This film will feel bizarre to many. At times, it certainly is. It’s dreamlike in some ways but with a physical presence that is firmly elucidated, tactile almost to the point of tangibility. There is, of course, a copious amount of sexual content, more frank than erotic. What violence there is in the film is shocking and unforgiving. There’s also a panther. And at the film’s climax, there is a image that I won’t dare describe to you here. Not only would it be a bit of a spoiler but to merely have it explained out of context would elicit either laughter or disgust. But House of Pleasures earns its bizarreness at every turn.
Attack the Block
Joe Cornish’s Attack the Block could glibly be referred to as one of the internet’s favorite movies of 2011. Now, last year, that same demographic embraced Edgar Wright’s Scott Pilgrim Vs. the World, another British comedy genre mash-up. They were right to do so. Scott Pilgrim remains one of the most exciting and formally progressive films to come from a major studio in years. On the other hand, web denizens also rallied behind Christopher Nolan’s 2 ½ hour dull headache of a faux-cerebral slog, Inception. And Attack the Block’s more current rival is Nicolas Winding Refn’s Drive, a very pretty film that is inert to the point of accidental comedy.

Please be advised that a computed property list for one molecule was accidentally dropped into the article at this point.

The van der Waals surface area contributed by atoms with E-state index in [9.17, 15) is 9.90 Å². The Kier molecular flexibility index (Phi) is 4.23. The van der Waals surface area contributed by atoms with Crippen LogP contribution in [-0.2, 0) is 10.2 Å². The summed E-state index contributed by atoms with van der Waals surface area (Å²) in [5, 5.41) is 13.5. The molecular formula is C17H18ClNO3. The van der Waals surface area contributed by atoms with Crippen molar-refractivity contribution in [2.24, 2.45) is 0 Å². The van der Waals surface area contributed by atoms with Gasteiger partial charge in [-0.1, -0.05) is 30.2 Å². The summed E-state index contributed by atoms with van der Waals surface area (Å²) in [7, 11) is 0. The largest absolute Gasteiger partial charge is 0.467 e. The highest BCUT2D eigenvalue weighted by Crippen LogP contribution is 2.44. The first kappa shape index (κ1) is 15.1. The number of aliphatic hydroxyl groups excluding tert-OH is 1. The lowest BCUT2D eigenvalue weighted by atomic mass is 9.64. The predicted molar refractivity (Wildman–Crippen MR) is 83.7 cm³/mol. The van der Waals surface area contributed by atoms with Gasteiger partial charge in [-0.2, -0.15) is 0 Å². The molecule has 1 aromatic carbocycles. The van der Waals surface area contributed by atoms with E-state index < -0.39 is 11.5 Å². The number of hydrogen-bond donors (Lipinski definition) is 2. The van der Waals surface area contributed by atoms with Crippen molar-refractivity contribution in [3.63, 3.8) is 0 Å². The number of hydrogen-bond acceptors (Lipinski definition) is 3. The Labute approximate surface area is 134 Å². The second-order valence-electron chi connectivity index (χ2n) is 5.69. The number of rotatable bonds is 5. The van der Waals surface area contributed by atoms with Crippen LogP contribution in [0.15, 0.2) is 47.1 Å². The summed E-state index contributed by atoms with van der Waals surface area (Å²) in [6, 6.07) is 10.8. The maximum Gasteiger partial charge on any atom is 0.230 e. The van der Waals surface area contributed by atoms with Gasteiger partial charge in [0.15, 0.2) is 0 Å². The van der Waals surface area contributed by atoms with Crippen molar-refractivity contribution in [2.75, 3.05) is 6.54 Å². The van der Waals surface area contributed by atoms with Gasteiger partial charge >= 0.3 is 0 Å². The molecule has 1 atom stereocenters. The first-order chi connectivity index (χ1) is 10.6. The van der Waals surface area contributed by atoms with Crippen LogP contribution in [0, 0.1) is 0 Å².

All that is to say, I sat down to watch Attack the Block with some ambivalence. Luckily, the internet got it mostly right this time. Cornish’s directorial debut avoids the nostalgic traps of hip, post-modern pop culture and focuses on telling its own, very contemporary story, as well as possible. It is very funny and very exciting. It’s also enough fun for you to not only forgive its mistakes but to indeed embrace them as part of the homemade, slapdash tapestry.
Like the best genre films, though, there’s a point to all this. Cornish uses the format to make a statement about the similarities and the differences among the proletariat. The former are what make them a powerful force. The latter are what make them human.